I want to tell him to go to hell. The words are stuck in my throat. A scream half forms, but my agony overwhelms it, and my head falls back against his arm. He traces a caress over my face, a gesture meant to soothe, but it grates on my already haywire nerves and pain echoes from his touch.

Five hundred years ago, when the Cryads created the wormhole and jumped into our system, life changed drastically. We formed a quick friendship with the aliens, eager to glean their knowledge and technological advances. It wasn’t long before a team of scientists discovered what they called the Eternity Sequence. Inside the human genome lays the secret to Cryad longevity. That is why he needs my blood.

The device I’m hooked to pumps a chemical into my system that causes the rapid production of blood cells. It’s the chemical that burns through me in excruciating waves.
When at last the box clicks off, I am nearly delirious. Images circle in my mind,  fragmented and disjointed. My daughter with her blonde hair. I can hear the sweet notes of her laughter. The strong, soft touch of my husband’s lips. The moon, full and intoxicating, on a summer’s eve.

A sob breaks loose, and I pull myself into a ball, hiding my tears against my knees. Nare runs his long fingers through my hair. He likes the feel of it and his claws tangle in my curls.

“I have good news.” He drops the g and d on good, and it takes me a moment to figure out what he said.

I look up at him, hopeful that he will tell me they have found a way to create a new wormhole. He doesn’t have eyes. Instead, he navigates the world through sound, touch, and smell. My gaze settles on the sharp ridges of teeth in his mouth.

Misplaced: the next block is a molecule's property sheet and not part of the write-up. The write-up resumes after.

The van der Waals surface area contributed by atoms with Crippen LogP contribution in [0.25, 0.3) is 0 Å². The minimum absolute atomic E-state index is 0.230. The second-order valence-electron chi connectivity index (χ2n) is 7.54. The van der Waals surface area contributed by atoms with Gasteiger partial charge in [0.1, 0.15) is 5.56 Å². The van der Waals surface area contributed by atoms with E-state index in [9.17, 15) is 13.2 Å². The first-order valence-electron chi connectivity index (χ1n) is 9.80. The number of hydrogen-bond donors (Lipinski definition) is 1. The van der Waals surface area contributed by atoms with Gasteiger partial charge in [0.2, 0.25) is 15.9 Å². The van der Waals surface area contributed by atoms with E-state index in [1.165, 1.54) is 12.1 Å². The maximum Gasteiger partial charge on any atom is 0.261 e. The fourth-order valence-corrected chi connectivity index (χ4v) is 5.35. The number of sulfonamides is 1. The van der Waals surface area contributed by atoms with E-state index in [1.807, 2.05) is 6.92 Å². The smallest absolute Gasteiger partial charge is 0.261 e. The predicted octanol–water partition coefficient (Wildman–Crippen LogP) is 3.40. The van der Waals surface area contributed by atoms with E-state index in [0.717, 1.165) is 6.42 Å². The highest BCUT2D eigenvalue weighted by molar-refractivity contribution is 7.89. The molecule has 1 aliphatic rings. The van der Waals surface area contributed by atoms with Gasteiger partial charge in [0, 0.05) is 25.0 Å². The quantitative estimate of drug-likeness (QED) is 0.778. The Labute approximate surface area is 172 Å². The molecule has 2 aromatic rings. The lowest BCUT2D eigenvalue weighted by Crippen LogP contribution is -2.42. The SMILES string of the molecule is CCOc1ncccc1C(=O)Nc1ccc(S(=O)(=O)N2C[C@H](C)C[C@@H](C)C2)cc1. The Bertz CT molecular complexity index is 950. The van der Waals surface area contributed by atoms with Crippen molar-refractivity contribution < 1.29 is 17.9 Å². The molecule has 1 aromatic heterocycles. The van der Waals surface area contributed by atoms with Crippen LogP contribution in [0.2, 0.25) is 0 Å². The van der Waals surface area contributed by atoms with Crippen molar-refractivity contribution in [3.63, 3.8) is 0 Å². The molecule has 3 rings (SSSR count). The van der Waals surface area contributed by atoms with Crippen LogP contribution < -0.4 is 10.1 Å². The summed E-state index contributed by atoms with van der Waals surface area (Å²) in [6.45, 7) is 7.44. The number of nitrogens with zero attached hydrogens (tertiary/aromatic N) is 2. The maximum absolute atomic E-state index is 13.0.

“You will not have your blood drawn for a while.”

“Did you find a way to create a new wormhole to Earth?”

I was only supposed to be here for six months, as part of my mandatory duty to the United Nations. Each citizen made the journey once in their life and spent half a year on Ravia. Blood was drawn slowly over that time, without the need for the hellish stimulating chemical. Not any longer.

“No,” he says, and his fingers inadvertently pull at my hair. “You have been selected for breeding.”

My mind rejects the crude form of his words, refusing at first to make sense of their muddled pronunciation. Eventually, though, the missing consonants click into place and my body turns icy. Behind Nare, the door opens, and another Cryad enters with a man in tow. He is tall and rough, with wild eyes and a shadow creeping across his face. There is fear in his gaze at first, and then hunger, and I realize that this is not a prison. This is hell.




Kelsey Stone , also known as @scifistone on Twitter and Instagram, is an aspiring author and current Master’s of Fine Arts in Fiction candidate. Her latest project, a science fiction book titled Sabiak’s Creed, is currently being reviewed by several agents.
Check out what she has to say about writing and peruse her short stories on her website, or connect with her on Facebook





I hope you enjoyed this – go and see what else Kelsey is up to!

Simon 🙂